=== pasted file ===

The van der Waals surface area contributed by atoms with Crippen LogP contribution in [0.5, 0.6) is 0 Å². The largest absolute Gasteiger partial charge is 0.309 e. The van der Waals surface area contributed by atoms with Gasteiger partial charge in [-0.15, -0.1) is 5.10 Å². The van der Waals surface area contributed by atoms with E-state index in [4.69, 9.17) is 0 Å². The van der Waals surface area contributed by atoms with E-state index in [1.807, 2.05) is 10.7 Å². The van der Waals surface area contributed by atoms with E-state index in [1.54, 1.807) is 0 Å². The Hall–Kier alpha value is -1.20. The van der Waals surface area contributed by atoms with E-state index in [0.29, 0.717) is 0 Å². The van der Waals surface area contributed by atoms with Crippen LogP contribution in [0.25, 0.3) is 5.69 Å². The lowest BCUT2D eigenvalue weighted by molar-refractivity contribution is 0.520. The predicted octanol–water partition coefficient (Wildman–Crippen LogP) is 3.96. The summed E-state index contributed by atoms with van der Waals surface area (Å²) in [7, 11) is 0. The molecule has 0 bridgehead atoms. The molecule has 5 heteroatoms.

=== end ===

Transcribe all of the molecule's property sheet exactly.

The van der Waals surface area contributed by atoms with Crippen LogP contribution in [0.5, 0.6) is 0 Å². The largest absolute Gasteiger partial charge is 0.309 e. The van der Waals surface area contributed by atoms with Gasteiger partial charge in [-0.15, -0.1) is 5.10 Å². The van der Waals surface area contributed by atoms with E-state index in [4.69, 9.17) is 0 Å². The van der Waals surface area contributed by atoms with E-state index in [1.807, 2.05) is 10.7 Å². The van der Waals surface area contributed by atoms with E-state index in [1.54, 1.807) is 0 Å². The Hall–Kier alpha value is -1.20. The van der Waals surface area contributed by atoms with E-state index in [0.29, 0.717) is 0 Å². The van der Waals surface area contributed by atoms with Crippen LogP contribution in [0.25, 0.3) is 5.69 Å². The lowest BCUT2D eigenvalue weighted by molar-refractivity contribution is 0.520. The predicted octanol–water partition coefficient (Wildman–Crippen LogP) is 3.96. The summed E-state index contributed by atoms with van der Waals surface area (Å²) in [7, 11) is 0. The molecule has 0 bridgehead atoms. The molecule has 5 heteroatoms.